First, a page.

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Wednesday, March 28, 2012


This will be a continuing piece about the issues we as a country and profession face with the increasing amount of money being poured into judicial races across the country.  

The amount of money being spent nationally on high-court candidates has more than doubled in the last ten years.  From 2000-2009, nearly $207 million was raised and spent on these elections, compared to $83 million from 1990-1999.  Illinois, which has had its fair share of "questionable" elections and candidates, was the fifth highest in the nation in regards to money spent on high court elections with special interest groups spending $20.6 million.  However, this is not too shocking when you compare this to Wisconsin, where nearly $15 million has been spent on high court elections since 2007.  

This raises a major problem for judges - in order to win elections, they must raise money from parties who may potentially appear before them in court.  This leads to the most depressing issue of all - 75% of Americans now believe campaign cash affects judges' decisions.  In a Republic such as ours, where judges are supposed to be an unbiased stalwart of truth, this statistic is most disturbing.  All of this is shocking given the U.S. Supreme Court's decision two years ago in Caperton v. Massey.  In Caperton, the U.S. Supreme Court ruled that a West Virginia justice should have recused himself from hearing a case involving a coal company whose CEO donated more than $3 million to help elect the justice.  This decision was a wake-up call for states to redefine and re-evaluate their rules for when a judge should recuse him or herself.  The hope was that this decision would lead states to make more clear and ethically sound rules for when a judge must recuse him or herself.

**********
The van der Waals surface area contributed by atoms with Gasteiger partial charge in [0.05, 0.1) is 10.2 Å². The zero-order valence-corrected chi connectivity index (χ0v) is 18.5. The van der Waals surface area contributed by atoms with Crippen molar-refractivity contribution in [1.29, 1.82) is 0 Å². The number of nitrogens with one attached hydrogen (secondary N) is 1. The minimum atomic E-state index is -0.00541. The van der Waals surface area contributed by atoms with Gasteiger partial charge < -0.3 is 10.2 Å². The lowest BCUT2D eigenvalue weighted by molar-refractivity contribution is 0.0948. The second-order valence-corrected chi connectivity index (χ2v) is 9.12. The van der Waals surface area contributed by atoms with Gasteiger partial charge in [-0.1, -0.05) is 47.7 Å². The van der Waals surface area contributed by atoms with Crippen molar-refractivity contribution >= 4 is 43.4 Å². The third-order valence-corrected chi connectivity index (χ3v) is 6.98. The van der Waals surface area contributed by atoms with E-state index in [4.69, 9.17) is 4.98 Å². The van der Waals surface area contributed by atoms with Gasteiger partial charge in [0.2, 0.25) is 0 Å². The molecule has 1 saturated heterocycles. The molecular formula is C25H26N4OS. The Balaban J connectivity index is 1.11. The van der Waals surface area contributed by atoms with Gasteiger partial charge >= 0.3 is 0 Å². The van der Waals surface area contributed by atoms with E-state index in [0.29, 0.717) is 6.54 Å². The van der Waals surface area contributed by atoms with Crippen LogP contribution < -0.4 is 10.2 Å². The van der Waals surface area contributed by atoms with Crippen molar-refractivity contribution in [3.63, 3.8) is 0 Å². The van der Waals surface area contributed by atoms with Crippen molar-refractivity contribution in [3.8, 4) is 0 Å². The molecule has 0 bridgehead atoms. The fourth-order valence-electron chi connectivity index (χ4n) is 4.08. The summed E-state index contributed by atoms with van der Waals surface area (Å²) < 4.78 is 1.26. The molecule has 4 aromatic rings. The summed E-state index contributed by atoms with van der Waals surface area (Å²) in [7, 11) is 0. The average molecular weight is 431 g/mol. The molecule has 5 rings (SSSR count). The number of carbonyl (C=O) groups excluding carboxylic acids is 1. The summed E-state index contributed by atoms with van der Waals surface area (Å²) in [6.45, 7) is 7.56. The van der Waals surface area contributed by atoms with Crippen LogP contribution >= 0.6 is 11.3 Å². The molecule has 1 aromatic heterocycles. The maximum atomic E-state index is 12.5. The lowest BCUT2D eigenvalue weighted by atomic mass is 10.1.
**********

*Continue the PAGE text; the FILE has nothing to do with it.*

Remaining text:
However, this was not the case.  In Wisconsin, who was in the midst of a major judicial squabble (not based on judicial opinions, but on accused acts of violence between two Wisconsin Supreme Court justices), unfortunately, loosened and relaxed its judicial recusal standards.  It adopted language, ironically, written by a special interest group, which had spent millions of dollars on Wisconsin Supreme Court elections.  The new Wisconsin rules state that, by itself, a legal campaign contribution does not require recusal by a judge.  It doesn't matter apparently the appearance and inference of bias, which may violate due process.  

The ABA has urged states to update their recusal rules to help alleviate the appearance of bias and impropriety.  It also has called for independent reviews of recusal requests, which I believe is one of the best ideas yet.  Michigan has so far been the only state to adopt the ABA's guidance.  

More to come in the next few weeks.  However, we as a country and a legal profession, need to make sure that the people do not lose faith in the courts and the legal process.  Changes need to be made.  Since Citizen's United, the options may be fewer, but something needs to be done. 

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